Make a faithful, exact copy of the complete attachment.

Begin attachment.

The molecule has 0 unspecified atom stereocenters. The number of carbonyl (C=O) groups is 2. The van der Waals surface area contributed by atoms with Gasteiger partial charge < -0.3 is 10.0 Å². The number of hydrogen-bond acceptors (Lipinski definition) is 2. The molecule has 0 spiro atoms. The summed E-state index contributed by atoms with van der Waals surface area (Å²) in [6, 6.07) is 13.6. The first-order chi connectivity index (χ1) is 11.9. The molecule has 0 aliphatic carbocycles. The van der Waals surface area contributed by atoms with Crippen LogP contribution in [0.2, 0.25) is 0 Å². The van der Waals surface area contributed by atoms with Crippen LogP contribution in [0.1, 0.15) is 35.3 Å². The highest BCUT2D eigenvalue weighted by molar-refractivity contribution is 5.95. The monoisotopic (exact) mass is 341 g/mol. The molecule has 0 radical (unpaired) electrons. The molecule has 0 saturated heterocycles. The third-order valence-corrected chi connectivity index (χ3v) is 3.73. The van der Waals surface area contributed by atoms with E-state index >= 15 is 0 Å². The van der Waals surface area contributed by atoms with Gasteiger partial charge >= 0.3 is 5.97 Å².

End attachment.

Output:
The molecule has 0 unspecified atom stereocenters. The number of carbonyl (C=O) groups is 2. The van der Waals surface area contributed by atoms with Gasteiger partial charge < -0.3 is 10.0 Å². The number of hydrogen-bond acceptors (Lipinski definition) is 2. The molecule has 0 spiro atoms. The summed E-state index contributed by atoms with van der Waals surface area (Å²) in [6, 6.07) is 13.6. The first-order chi connectivity index (χ1) is 11.9. The molecule has 0 aliphatic carbocycles. The van der Waals surface area contributed by atoms with Crippen LogP contribution in [0.2, 0.25) is 0 Å². The van der Waals surface area contributed by atoms with Crippen LogP contribution in [0.1, 0.15) is 35.3 Å². The highest BCUT2D eigenvalue weighted by molar-refractivity contribution is 5.95. The monoisotopic (exact) mass is 341 g/mol. The molecule has 0 radical (unpaired) electrons. The molecule has 0 saturated heterocycles. The third-order valence-corrected chi connectivity index (χ3v) is 3.73. The van der Waals surface area contributed by atoms with E-state index >= 15 is 0 Å². The van der Waals surface area contributed by atoms with Gasteiger partial charge >= 0.3 is 5.97 Å².